This is one of the strangest stories that has come my way in a long time.
First of all, it’s a religion-in-the-workplace story about a conflict here in Washington, D.C., yet the mainstream news coverage that I can find is from the DC bureau of The Jerusalem Post. On one level, “Fighting for their whiskers ” is a story that asks an important question and that issue dominates the lede:
Steven Chasin is the first to admit he isn’t the world’s most observant Jew.
Tattoos, a Jewish taboo, cover his burly body, while his shaved head goes bare. He doesn’t go to synagogue every Shabbat or keep all the laws of kashrut. …
“I’m not the perfect Jew,” is how Chasin, a 40-year-old Fire Department paramedic from Virginia, puts it. But he has always strongly identified as one, and used outward symbols to reinforce the point, including the Star of David pendant that hangs around his neck and the full, brown beard that has graced his face for the past two decades.
“The beard is my way of celebrating and practicing,” he explains. “The beard is making up for some of the stuff I don’t do.”
So, when is a beard a religious beard? More on that in a minute.
Chasin’s his superiors insist that they are demanding that he shave the beard because of safety regulations. It seems that the powers that be are afraid that beards interfere with oxygen masks. Thus, we read:
… Chasin, along with six Muslims and Nazarene Christians, filed suit, charging that they should be accommodated on grounds of religious freedom. The District of Columbia District Court has sided with them, but the city is appealing. A hearing is scheduled for October 7. The fire department argues that a beard can interfere with certain gas and oxygen masks that need an airtight seal with one’s face to work.
Later, there’s this:
Chasin’s lawyer, Art Spitzer of the American Civil Liberties Union’s Washington office, says freedom of religion statutes mean fire department and other workplaces must make “reasonable accommodation” of religious beliefs. In this case, he says there was no question about the sincerity of those religious beliefs on the part of any of the plaintiffs, and that “the real issue isn’t the sincerity of the belief, but whether the belief can be accommodated.”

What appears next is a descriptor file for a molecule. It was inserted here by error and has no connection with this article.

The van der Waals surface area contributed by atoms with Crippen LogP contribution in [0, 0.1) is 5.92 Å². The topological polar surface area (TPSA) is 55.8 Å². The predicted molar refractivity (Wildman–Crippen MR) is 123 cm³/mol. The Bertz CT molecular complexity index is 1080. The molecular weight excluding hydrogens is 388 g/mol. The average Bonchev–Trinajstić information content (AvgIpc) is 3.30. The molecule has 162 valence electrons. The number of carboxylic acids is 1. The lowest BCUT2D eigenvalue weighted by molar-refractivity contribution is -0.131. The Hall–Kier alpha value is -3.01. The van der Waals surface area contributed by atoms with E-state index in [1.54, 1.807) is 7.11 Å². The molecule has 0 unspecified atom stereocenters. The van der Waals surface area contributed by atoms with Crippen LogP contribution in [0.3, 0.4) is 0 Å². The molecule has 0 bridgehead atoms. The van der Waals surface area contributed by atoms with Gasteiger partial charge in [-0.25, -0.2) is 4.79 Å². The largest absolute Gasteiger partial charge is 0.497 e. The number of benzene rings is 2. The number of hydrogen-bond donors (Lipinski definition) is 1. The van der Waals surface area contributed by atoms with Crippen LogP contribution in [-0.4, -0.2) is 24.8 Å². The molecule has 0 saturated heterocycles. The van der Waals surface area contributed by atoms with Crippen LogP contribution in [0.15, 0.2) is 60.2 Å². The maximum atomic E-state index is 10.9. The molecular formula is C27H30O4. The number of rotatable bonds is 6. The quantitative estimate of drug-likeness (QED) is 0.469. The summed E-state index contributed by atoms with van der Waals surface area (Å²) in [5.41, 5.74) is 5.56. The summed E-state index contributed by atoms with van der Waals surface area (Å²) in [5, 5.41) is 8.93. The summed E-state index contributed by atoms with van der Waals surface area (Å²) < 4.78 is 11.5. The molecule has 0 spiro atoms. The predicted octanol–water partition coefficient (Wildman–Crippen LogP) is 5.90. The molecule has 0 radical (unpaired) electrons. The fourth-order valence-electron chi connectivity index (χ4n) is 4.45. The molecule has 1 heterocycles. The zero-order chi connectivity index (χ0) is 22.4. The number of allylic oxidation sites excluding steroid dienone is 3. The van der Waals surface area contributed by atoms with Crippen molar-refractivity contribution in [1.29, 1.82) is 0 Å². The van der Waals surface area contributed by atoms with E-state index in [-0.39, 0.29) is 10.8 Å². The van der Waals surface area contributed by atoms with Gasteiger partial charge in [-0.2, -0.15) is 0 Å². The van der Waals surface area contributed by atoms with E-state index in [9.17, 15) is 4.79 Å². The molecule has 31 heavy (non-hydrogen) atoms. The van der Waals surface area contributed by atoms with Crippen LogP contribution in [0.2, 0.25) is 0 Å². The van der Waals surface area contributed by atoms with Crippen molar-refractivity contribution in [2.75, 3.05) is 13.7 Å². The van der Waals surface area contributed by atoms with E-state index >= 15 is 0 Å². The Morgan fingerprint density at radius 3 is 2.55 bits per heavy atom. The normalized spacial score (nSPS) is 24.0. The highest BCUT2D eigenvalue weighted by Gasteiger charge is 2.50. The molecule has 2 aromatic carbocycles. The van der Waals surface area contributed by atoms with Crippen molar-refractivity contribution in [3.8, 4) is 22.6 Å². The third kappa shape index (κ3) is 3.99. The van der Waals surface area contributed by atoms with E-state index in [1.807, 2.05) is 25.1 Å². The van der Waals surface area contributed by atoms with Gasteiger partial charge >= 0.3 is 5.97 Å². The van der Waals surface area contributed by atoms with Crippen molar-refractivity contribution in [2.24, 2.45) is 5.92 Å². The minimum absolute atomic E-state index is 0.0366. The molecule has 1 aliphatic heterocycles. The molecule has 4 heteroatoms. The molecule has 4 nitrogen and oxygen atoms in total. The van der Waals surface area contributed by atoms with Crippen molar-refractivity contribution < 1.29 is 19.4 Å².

In this case, so far, the court has said it can. Continuing to work with a beard while the matter is pending has had its ups and downs, according to Chasin, with some co-workers being supportive and some looking askance. But the bottom line, he says, is that “standing up for our beliefs is what it came down to. It doesn’t matter — being Jewish, being Muslim, being Nazarene — we stood up for what we believe is right and didn’t let them bully us.”
So we have a very interesting story here, based on an important question in laws affecting faith in the work place: How orthodox does a believer have to be in order to claim faith as a defense in a case like this? Is simple sincerity enough? Chasin is, in effect, standing up in defense of his own version of Judaism. Can he be a movement of one?
Meanwhile, there is a real puzzler of a reference in this story that I want to note, because it raises another question. What in the world is a “Nazarene” beard?
Folks, I have visited a bunch of campuses associated with the evangelical Protestant Church of the Nazarene and I have never heard of such a thing. I mean, think about it. If “orthodox” Nazarenes are supposed to have beards, then why doesn’t Dr. James Dobson have a beard?
No, no, no! This has nothing to do with the fact that Dobson is not ordained (cue: rim shot).